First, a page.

If you’re not playing in the Super Bowl, then reporting on it is the next best thing.
While Jon Dorenbos’ team, the Philadelphia Eagles, didn’t make it to the playoffs this year, the long snapper may have earned himself a new career as a TV host — with a little helping hand from Ellen DeGeneres.
Dorenbos, 36, was on the field at NRG Stadium in Houston with Brady, Belichick, Edelman, Gronkowski and co. after the New England Patriots’ historic comeback win over the Atlanta Falcons on Feb. 5, with a mic in his hand instead of a ball.
“It was the opportunity of a lifetime,” Dorenbos told TheWrap afterwards. “I’ve been a fan of Ellen’s energy and positively for many years — her heart is always in the right place and she treats people right.”
Never having been in the big game himself (Dorenbos signed with the Eagles two years after their Super Bowl XXXIX appearance in 2005 when they lost to — you guessed it — the Patriots), he said he had wanted to save his first Super Bowl trip for actually playing it. “But then they [Ellen’s production team] called, and I thought ‘hell yes!'” Dorenbos said.
DeGeneres packed him off to Super Bowl LI with her producer/butt of many jokes, Andy Lassner, who looked very much out of his depth on the football field for a practice with NFL stars Kurt Warner, Von Miller, Donald Driver and Hines Ward the day before Super Bowl Sunday.
“You can’t be shy, just get in there,” former St. Louis Rams Super Bowl champ Warner told him, while demonstrating some serious ass-slapping moves.
Once Andy had finally scored a touchdown (with a lot of help), he and Dorenbos headed to Radio Row, the Super Bowl’s media hub for the week to entertain some young fans with magic tricks.
Hands down the coolest part of Jon and Andy’s Super Bowl experience came when they entered the tunnel Sunday to see the Patriots and the Falcons take to the field, where they encountered not only the NFL’s best players, but some of Hollywood’s biggest names such as New England super fan Mark Wahlberg (before he left early, of course).
“I’ve also played with a lot of the guys on the Patriots and Falcons. I love Matt Ryan, Danny Amendola … Bill Belichick and I are tight. He’s a great dude and I got a little handshake and a hug on the field after they won,” Dorenbos told TheWrap of New England’s notoriously gruff head coach. “Then you’ve got Ellen’s pull, so it all came out to be a really good piece,” he added.
Poor Lassner, who’d never been to a football game before, was lucky he didn’t get punched as he ran around slapping everyone on the ass from NBA giant Yao Ming to Pats’ game-changer Julian Edelman, as Dorenbos ran behind egging him on.
“Most of it wasn’t scripted,” Dorenbos said, and even more miraculously, “nobody got upset about the ass-slapping. Doing it to Edelman was the highlight of my trip.”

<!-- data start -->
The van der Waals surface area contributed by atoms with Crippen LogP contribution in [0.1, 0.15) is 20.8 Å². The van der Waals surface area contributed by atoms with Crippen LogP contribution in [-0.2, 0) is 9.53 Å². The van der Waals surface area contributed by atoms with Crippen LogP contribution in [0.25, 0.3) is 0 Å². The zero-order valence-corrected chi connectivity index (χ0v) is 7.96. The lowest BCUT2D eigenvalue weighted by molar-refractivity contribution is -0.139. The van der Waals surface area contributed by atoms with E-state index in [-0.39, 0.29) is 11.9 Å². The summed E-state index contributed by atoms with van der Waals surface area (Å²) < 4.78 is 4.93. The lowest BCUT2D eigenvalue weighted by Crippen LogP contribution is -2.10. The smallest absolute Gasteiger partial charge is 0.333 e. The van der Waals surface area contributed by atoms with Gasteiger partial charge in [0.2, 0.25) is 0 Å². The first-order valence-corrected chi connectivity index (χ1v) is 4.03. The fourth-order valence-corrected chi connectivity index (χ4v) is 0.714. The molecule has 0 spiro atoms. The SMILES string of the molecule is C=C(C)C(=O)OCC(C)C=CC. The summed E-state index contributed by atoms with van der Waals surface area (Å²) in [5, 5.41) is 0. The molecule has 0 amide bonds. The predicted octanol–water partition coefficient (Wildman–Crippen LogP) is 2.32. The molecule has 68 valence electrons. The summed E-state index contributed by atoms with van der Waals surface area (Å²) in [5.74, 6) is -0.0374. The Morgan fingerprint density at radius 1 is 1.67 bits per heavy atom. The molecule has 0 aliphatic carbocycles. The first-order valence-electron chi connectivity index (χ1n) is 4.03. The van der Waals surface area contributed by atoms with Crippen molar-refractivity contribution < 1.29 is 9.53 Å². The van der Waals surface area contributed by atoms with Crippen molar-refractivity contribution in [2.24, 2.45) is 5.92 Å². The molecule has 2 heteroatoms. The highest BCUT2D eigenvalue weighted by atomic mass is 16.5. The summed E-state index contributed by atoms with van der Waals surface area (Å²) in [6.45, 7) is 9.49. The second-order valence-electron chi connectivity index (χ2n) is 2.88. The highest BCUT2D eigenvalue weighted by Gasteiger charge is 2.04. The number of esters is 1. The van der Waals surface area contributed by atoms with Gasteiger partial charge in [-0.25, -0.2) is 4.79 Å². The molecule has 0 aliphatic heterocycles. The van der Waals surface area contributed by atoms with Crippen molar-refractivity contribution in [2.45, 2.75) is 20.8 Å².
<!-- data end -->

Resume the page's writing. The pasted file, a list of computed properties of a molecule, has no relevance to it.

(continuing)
Even Jon jumped for joy and squealed like a little girl when he got to touch the Lombardi Trophy — because, let’s face it, that’s the closest the Eagles are going to get to it for a while.
Dorenbos first caught DeGeneres’ attention when he performed on Season 11 of “America’s Got Talent,” where he made it through the first round of auditions with his slick card tricks. The NFL player went on to wow the judges with his football and magic skills, ending his run in Sept. 2016 in third place.
Magic has long been something he’s turned to during the off-season, especially as he never thought his football career would last this long anyway. “I always thought I was going to get cut so I’d go and perform … then 14 years later, I am still in the league,” he marveled.
“It’s made me a better player and the balance has helped. I can’t just sit around because I get bored. Magic is a great way to break up the monotony of the day in the locker-room with your teammates,” he said.
While it looks like fun and games now, Dorenbos’ passion for magic was born out of childhood tragedy. At age 12, his mother was killed by his father, and while Alan Dorenbos was serving 13 years for second degree murder, Jon was shuttled into foster care.
“I think of it as crime of passion. I loved my mom and I love my dad,” Dorenbos said. “My life became about finding forgiveness and searching for happiness because I always wonder if my mom was happy when she died,” he pondered.
After a lengthy legal battle during which time he and his sister went throughout some “pretty serious therapy,” Dorenbos eventually landed at his aunt and uncle’s home, where he began performing magic tricks to ease the stress of his situation.
“I stayed with a Little League coach for the summer. His son was a magician and it was the coolest thing I had ever see,” Dorenbos explained, detailing how when he was sitting shuffling cards “it was the one time I was completely by myself. That was my therapy.
“Even today, if I need to make an important decision, I sit down and shuffle cards — it might go on for five minutes or six hours.”
Now boasting 13 seasons in the NFL and two Pro-Bowl visits, Dorenbos is still putting his faith in where the cards fall regarding his future — whether it is in magic, corporate speaking or TV hosting.
“The more you can get involved in things outside